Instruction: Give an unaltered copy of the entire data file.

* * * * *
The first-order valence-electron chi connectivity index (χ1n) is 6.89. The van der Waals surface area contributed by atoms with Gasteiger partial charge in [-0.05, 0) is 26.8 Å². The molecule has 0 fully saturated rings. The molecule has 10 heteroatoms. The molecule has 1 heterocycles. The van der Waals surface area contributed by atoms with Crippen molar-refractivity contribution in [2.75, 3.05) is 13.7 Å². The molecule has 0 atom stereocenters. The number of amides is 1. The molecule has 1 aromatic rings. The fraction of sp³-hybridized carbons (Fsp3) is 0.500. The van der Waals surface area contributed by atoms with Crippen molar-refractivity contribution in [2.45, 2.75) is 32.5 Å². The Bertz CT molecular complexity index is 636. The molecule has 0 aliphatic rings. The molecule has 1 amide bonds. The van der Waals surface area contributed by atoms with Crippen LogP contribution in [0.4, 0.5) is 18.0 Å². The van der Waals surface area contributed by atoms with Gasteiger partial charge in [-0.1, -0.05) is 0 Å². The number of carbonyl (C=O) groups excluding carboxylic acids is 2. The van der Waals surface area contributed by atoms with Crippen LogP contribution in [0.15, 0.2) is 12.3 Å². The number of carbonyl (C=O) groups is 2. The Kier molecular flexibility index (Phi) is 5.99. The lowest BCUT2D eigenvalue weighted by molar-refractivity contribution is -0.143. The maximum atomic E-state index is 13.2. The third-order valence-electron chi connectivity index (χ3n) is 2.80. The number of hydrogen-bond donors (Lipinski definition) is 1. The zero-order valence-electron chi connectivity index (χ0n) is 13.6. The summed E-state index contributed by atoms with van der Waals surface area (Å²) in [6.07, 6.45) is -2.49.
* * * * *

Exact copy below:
The first-order valence-electron chi connectivity index (χ1n) is 6.89. The van der Waals surface area contributed by atoms with Gasteiger partial charge in [-0.05, 0) is 26.8 Å². The molecule has 0 fully saturated rings. The molecule has 10 heteroatoms. The molecule has 1 heterocycles. The van der Waals surface area contributed by atoms with Crippen molar-refractivity contribution in [2.75, 3.05) is 13.7 Å². The molecule has 0 atom stereocenters. The number of amides is 1. The molecule has 1 aromatic rings. The fraction of sp³-hybridized carbons (Fsp3) is 0.500. The van der Waals surface area contributed by atoms with Crippen molar-refractivity contribution in [2.45, 2.75) is 32.5 Å². The Bertz CT molecular complexity index is 636. The molecule has 0 aliphatic rings. The molecule has 1 amide bonds. The van der Waals surface area contributed by atoms with Crippen LogP contribution in [0.4, 0.5) is 18.0 Å². The van der Waals surface area contributed by atoms with Gasteiger partial charge in [-0.1, -0.05) is 0 Å². The number of carbonyl (C=O) groups excluding carboxylic acids is 2. The van der Waals surface area contributed by atoms with Crippen LogP contribution in [0.15, 0.2) is 12.3 Å². The number of carbonyl (C=O) groups is 2. The Kier molecular flexibility index (Phi) is 5.99. The lowest BCUT2D eigenvalue weighted by molar-refractivity contribution is -0.143. The maximum atomic E-state index is 13.2. The third-order valence-electron chi connectivity index (χ3n) is 2.80. The number of hydrogen-bond donors (Lipinski definition) is 1. The zero-order valence-electron chi connectivity index (χ0n) is 13.6. The summed E-state index contributed by atoms with van der Waals surface area (Å²) in [6.07, 6.45) is -2.49.